Before jumping in to the heart of Romans 1, I’d like to point out two quick things found in verse 5:
Through him and for his name’s sake, we received grace and apostleship to call people from among all the Gentiles to the obedience that comes from faith.
The first is that Paul says that he received apostleship from Christ. That means he’s not just speaking to the Christians in Rome as a fellow believer. He’s speaking to them as one who has authority. The rest of what he says is not merely his opinion, it’s authoritative for the believers. The second thing I noticed in the verse was the phrase “the obedience that comes from faith.” People like to set the Book of Romans up against the Book of James as if they contradict one another. But right from one of the very first verses Paul affirms obedience and faith and then clarifies how the two books work together. Obedience comes from faith. Faith produces our obedience rather than our obedience producing our faith. Sometimes to help myself from getting confused by the word “faith,” I substitute it with “active trust.” In this instance, the verse would read “the obedience that comes from active trust”. The first eleven chapters of Romans are Paul’s exploration and explanation of what the good news of Jesus is all about. In verse 18 he jumps right in by explaining the problem confronting the world.
The wrath of God is being revealed from heaven against all the godlessness and wickedness of men who suppress the truth by their wickedness.
What’s interesting is that God’s wrath is not just waiting to be revealed in the afterlife, it’s currently being revealed. In verses 24 and 26 Paul explains that in dealing with the wicked “God gave them over” to their own desires. They are living with the consequences of their own wickedness as we speak and it’s gotten so bad that they glory in it, approve of others doing the same and “invent ways of doing evil.” A former pastor of mine used to teach “When you get caught in your sin; when your affair is discovered or your addiction is exposed, that’s not God’s wrath coming down on you. That’s God’s grace. If God were truly done with you, he’d give you over to your sin. He’d wash his hands of you and let you dive into it deeper.” If you feel convicted about your sin, be thankful, it’s because the Holy Spirit is still wrestling with you; you haven’t yet been given over to your sin or to God’s wrath. The wages of all of this; of denying God’s truth and failing to give him glory and gratitude, is being turned over to lies and wickedness and then eventually, death. There’s one other take away I’d like to offer from this passage. Evangelicals are often asked “What about the people who have never heard of Jesus? How can they get to Heaven?” It seems that Paul, right from the very start, knew this was something Christian theology would be confronted with. He explains that:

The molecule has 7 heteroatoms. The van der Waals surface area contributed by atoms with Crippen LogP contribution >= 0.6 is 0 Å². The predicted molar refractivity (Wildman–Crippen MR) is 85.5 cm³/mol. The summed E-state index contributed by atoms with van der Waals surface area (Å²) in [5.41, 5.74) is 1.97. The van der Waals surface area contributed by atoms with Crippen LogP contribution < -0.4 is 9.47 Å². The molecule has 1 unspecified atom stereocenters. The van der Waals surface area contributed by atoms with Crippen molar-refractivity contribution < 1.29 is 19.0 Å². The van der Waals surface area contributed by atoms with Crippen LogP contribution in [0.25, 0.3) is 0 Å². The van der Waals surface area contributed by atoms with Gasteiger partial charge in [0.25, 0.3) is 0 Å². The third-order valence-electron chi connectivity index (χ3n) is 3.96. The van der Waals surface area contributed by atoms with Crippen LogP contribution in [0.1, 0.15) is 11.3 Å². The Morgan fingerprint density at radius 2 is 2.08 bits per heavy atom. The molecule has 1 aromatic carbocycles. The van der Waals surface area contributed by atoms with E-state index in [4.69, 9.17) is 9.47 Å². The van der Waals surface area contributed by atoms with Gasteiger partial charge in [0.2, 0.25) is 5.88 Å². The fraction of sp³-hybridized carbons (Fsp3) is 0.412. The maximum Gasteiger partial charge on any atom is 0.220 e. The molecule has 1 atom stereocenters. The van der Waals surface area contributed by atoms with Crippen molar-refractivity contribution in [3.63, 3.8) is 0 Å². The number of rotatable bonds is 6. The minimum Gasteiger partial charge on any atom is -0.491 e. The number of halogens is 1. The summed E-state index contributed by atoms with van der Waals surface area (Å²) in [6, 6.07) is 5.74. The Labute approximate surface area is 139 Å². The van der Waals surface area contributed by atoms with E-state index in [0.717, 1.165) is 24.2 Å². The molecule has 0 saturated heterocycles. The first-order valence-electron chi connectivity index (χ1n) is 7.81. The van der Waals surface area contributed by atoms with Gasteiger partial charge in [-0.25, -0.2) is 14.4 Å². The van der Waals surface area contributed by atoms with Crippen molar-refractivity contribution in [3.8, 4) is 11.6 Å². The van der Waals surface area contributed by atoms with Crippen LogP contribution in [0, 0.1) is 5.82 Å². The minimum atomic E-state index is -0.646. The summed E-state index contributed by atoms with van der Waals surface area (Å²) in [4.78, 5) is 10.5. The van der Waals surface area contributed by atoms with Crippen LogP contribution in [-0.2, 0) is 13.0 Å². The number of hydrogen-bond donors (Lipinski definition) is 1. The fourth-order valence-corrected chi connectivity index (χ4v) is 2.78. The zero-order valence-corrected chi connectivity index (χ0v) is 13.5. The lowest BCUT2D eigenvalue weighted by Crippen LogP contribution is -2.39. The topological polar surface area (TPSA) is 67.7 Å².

. . . since the creation of the world God’s invisible qualities—his eternal power and divine nature—have been clearly seen, being understood from what has been made, so that men are without excuse.
Later in chapter 2, he says:
All who sin apart from the law will also perish apart from the law, and all who sin under the law will be judged by the law. For it is not those who hear the law who are righteous in God’s sight, but it is those who obey the law who will be declared righteous. (Indeed, when Gentiles, who do not have the law, do by nature things required by the law, they are a law for themselves, even though they do not have the law, since they show that the requirements of the law are written on their hearts, their consciences also bearing witness, and their thoughts now accusing, now even defending them.)
Though many Christians stumble over an answer to this question, the answer is right here. God’s invisible qualities have been revealed from the beginning. Those with the Law will perish under it; those without the law with perish with the law that is written on their own hearts. Their own hearts will serve as a witness for or against themselves. I understand Joseph Smith’s concern for his brother Alvin, who died before Smith could re-establish the one true church. But these verses help us know that Alvin would only be accountable for what he knew, and what he did with what he knew was enough to judge him by.